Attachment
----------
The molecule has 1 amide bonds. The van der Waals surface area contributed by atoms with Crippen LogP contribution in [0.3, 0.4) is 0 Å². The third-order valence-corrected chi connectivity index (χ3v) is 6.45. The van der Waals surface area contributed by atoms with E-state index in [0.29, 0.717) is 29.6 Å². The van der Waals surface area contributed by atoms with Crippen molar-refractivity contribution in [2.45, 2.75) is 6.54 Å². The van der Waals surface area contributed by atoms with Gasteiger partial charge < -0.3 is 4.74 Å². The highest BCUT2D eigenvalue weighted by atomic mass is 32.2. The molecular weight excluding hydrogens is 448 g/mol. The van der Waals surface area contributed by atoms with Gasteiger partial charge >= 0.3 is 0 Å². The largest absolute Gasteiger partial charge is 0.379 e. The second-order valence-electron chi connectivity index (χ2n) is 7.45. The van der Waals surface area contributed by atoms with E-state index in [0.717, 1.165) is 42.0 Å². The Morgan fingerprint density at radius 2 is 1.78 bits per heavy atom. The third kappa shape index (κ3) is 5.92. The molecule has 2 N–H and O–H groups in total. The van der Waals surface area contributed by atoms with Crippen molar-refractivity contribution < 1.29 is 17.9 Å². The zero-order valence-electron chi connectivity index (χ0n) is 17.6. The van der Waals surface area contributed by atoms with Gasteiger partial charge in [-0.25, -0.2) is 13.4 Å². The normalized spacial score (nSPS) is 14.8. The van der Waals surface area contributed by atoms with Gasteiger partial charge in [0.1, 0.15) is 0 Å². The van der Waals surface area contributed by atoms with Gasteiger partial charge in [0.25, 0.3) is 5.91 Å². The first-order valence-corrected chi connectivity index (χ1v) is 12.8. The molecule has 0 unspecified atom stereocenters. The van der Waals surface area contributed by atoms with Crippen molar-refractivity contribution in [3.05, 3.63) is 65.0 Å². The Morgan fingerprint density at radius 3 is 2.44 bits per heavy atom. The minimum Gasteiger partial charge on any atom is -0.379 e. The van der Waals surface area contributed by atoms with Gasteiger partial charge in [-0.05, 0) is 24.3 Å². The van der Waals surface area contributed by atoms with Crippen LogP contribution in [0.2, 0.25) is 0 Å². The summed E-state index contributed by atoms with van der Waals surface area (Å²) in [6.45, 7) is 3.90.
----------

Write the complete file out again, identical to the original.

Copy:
The molecule has 1 amide bonds. The van der Waals surface area contributed by atoms with Crippen LogP contribution in [0.3, 0.4) is 0 Å². The third-order valence-corrected chi connectivity index (χ3v) is 6.45. The van der Waals surface area contributed by atoms with E-state index in [0.29, 0.717) is 29.6 Å². The van der Waals surface area contributed by atoms with Crippen molar-refractivity contribution in [2.45, 2.75) is 6.54 Å². The van der Waals surface area contributed by atoms with Gasteiger partial charge < -0.3 is 4.74 Å². The highest BCUT2D eigenvalue weighted by atomic mass is 32.2. The molecular weight excluding hydrogens is 448 g/mol. The van der Waals surface area contributed by atoms with Gasteiger partial charge >= 0.3 is 0 Å². The largest absolute Gasteiger partial charge is 0.379 e. The second-order valence-electron chi connectivity index (χ2n) is 7.45. The van der Waals surface area contributed by atoms with E-state index in [0.717, 1.165) is 42.0 Å². The Morgan fingerprint density at radius 2 is 1.78 bits per heavy atom. The third kappa shape index (κ3) is 5.92. The molecule has 2 N–H and O–H groups in total. The van der Waals surface area contributed by atoms with Crippen molar-refractivity contribution < 1.29 is 17.9 Å². The zero-order valence-electron chi connectivity index (χ0n) is 17.6. The van der Waals surface area contributed by atoms with Gasteiger partial charge in [-0.25, -0.2) is 13.4 Å². The normalized spacial score (nSPS) is 14.8. The van der Waals surface area contributed by atoms with Gasteiger partial charge in [0.1, 0.15) is 0 Å². The van der Waals surface area contributed by atoms with Gasteiger partial charge in [0.25, 0.3) is 5.91 Å². The first-order valence-corrected chi connectivity index (χ1v) is 12.8. The molecule has 0 unspecified atom stereocenters. The van der Waals surface area contributed by atoms with Crippen molar-refractivity contribution in [3.05, 3.63) is 65.0 Å². The Morgan fingerprint density at radius 3 is 2.44 bits per heavy atom. The minimum Gasteiger partial charge on any atom is -0.379 e. The van der Waals surface area contributed by atoms with Gasteiger partial charge in [-0.05, 0) is 24.3 Å². The van der Waals surface area contributed by atoms with Crippen LogP contribution in [0.2, 0.25) is 0 Å². The summed E-state index contributed by atoms with van der Waals surface area (Å²) in [6.45, 7) is 3.90.